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Contrasting Backbone and Angular, Pt. 1

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Contrasting Backbone and Angular, Pt. 1

· Web Dev Zone ·
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Contrasting ideas and tools is a great way to understand them better. In this series of articles I will go down the list of the things we have to deal with day to day when building web applications, and show how Backbone and Angular can help with each of them.

What We are Trying to Solve

Most of the things we do as web developers fall into one of the following categories:

  • Implementing business logic
  • Constructing the DOM
  • Implementing view logic (declarative and imperative)
  • Syncing up the model and view
  • Managing complex UI interactions
  • Managing state and routing
  • Creating and wiring up components

Not surprisingly most client-side frameworks address these in one way or another.


Let’s start by looking at what Backbone gives us to solve these problems.

Business Logic Backbone Models and Collections
Constructing DOM Handlebars
Declarative View Logic Backbone Views
Imperative View Logic Backbone Views
Sync up Views and Models StickIt
Managing UI Interactions JS Objects or Marionette Controllers
Managing State and Routing Backbone.Router
Creating and Wiring Up Components Manually

For visual people:

Backbone Architecture

When I Say Backbone…

Comparing vanilla Backbone with Angular would not be fair. So by Backbone I actually mean Backbone + Marionette + plugins.

Business Logic

A large chunk of the business logic of the application goes into Backbone models and collections. Often these objects correspond to resources on the backend. On top of that, they are used for backing up views.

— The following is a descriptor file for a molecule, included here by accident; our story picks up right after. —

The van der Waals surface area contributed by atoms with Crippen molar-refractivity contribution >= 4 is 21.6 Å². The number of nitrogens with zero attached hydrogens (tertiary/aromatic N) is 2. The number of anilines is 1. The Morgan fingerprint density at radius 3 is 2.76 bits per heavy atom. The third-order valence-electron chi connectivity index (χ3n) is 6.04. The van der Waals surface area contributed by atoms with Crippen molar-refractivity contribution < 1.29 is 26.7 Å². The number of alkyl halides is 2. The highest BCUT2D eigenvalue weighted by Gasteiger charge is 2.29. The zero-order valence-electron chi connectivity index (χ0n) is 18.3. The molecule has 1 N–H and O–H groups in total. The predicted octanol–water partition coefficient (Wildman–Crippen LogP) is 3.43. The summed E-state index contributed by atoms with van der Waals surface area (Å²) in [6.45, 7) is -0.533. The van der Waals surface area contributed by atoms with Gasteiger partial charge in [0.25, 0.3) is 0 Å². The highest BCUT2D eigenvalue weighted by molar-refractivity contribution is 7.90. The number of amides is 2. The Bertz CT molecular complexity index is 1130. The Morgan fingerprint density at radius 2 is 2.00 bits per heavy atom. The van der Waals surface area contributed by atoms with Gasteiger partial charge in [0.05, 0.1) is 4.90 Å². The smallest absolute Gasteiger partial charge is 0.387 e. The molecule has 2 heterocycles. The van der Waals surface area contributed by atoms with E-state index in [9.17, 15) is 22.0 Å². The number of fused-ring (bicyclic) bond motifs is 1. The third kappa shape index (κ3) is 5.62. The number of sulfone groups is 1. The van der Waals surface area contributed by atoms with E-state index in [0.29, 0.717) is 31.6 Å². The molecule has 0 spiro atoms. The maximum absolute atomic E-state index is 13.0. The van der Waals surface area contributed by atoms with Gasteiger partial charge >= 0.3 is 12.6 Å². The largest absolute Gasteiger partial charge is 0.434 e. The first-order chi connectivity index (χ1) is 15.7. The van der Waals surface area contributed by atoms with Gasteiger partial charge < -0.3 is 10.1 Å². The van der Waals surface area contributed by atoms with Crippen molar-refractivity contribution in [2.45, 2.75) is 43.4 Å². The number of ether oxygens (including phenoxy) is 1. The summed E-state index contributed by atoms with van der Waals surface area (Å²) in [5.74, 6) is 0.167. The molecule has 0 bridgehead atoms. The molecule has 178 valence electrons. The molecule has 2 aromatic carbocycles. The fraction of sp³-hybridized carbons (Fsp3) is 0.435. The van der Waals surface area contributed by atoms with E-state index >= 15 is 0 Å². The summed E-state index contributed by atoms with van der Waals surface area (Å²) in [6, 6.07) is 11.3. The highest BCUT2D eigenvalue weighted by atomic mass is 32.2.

Constructing the DOM

Backbone uses template engines to construct the DOM. In theory, you can plug in any engine you want. In practice, though, Mustache and Handlebars are the ones that usually get used. As a result, templates in Backbone are often logicless and string-based, but they do not have to be.

View Logic

The idea of dividing the view logic into imperative and declarative is an old one (goes back to the original MVC pattern). Event handling configuration and data bindings are declarative. Event handling itself, on the other hand, is imperative. Backbone does not draw a strict line between the two. Both go into Backbone.View.

Syncing Up the Model and View

Due to the minimalist nature of Backbone, there is no built-in support for data bindings, but there are several plugins available (like Backbone.StickIt).

Managing Complex UI Interactions

All UI interactions can be split into simple (managed using the Observer Synchronization) and complex (where the Flow Synchronization is required).

As mentioned above, simple interactions get handled by Backbone.View using data bindings and event handlers. Some use Backbone.View to also handle complex interactions, but I recommend against doing that. Backbone.View already does too much. That is why I personally prefer using plain old JavaScript objects instead.

Managing State and Routing

Backbone comes with a very simple implementation of the router. It provides no support for managing view and the application state. Everything has to be done manually. That is why in practice most people prefer other libraries (e.g., router.js) over the built-in router.

Creating and Wiring up Components